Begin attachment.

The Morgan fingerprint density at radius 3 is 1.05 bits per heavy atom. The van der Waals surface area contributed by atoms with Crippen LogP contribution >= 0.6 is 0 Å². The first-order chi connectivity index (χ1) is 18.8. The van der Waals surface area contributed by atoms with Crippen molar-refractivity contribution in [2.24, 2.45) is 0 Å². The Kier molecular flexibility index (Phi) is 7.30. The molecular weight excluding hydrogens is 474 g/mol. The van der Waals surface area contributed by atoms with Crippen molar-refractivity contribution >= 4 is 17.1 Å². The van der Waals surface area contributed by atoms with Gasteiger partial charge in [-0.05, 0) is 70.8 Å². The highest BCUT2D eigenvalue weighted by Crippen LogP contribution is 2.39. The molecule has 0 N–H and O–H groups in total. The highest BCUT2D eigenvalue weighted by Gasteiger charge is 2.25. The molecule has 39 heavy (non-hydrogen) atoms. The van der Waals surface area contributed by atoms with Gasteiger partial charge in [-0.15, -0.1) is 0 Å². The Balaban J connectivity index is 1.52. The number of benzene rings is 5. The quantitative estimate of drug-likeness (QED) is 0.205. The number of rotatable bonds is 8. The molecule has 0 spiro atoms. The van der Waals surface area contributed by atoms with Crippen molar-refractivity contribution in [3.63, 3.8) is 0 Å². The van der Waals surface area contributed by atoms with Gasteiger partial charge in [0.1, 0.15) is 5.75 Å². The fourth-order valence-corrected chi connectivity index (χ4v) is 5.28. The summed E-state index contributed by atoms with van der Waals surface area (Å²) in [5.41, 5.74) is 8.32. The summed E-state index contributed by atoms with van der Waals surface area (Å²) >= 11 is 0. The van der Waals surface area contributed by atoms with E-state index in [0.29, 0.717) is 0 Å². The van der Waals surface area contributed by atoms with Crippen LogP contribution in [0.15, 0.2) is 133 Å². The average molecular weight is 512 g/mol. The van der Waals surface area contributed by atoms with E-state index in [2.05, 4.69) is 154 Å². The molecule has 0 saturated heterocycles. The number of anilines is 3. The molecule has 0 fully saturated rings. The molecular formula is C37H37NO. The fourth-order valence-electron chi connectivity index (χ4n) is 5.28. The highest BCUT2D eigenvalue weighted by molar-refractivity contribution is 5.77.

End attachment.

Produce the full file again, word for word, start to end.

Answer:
The Morgan fingerprint density at radius 3 is 1.05 bits per heavy atom. The van der Waals surface area contributed by atoms with Crippen LogP contribution >= 0.6 is 0 Å². The first-order chi connectivity index (χ1) is 18.8. The van der Waals surface area contributed by atoms with Crippen molar-refractivity contribution in [2.24, 2.45) is 0 Å². The Kier molecular flexibility index (Phi) is 7.30. The molecular weight excluding hydrogens is 474 g/mol. The van der Waals surface area contributed by atoms with Crippen molar-refractivity contribution >= 4 is 17.1 Å². The van der Waals surface area contributed by atoms with Gasteiger partial charge in [-0.05, 0) is 70.8 Å². The highest BCUT2D eigenvalue weighted by Crippen LogP contribution is 2.39. The molecule has 0 N–H and O–H groups in total. The highest BCUT2D eigenvalue weighted by Gasteiger charge is 2.25. The molecule has 39 heavy (non-hydrogen) atoms. The van der Waals surface area contributed by atoms with Gasteiger partial charge in [-0.15, -0.1) is 0 Å². The Balaban J connectivity index is 1.52. The number of benzene rings is 5. The quantitative estimate of drug-likeness (QED) is 0.205. The number of rotatable bonds is 8. The molecule has 0 spiro atoms. The van der Waals surface area contributed by atoms with Crippen molar-refractivity contribution in [3.63, 3.8) is 0 Å². The van der Waals surface area contributed by atoms with Gasteiger partial charge in [0.1, 0.15) is 5.75 Å². The fourth-order valence-corrected chi connectivity index (χ4v) is 5.28. The summed E-state index contributed by atoms with van der Waals surface area (Å²) in [5.41, 5.74) is 8.32. The summed E-state index contributed by atoms with van der Waals surface area (Å²) >= 11 is 0. The van der Waals surface area contributed by atoms with E-state index in [0.29, 0.717) is 0 Å². The van der Waals surface area contributed by atoms with Crippen LogP contribution in [0.15, 0.2) is 133 Å². The average molecular weight is 512 g/mol. The van der Waals surface area contributed by atoms with E-state index in [2.05, 4.69) is 154 Å². The molecule has 0 saturated heterocycles. The number of anilines is 3. The molecule has 0 fully saturated rings. The molecular formula is C37H37NO. The fourth-order valence-electron chi connectivity index (χ4n) is 5.28. The highest BCUT2D eigenvalue weighted by molar-refractivity contribution is 5.77.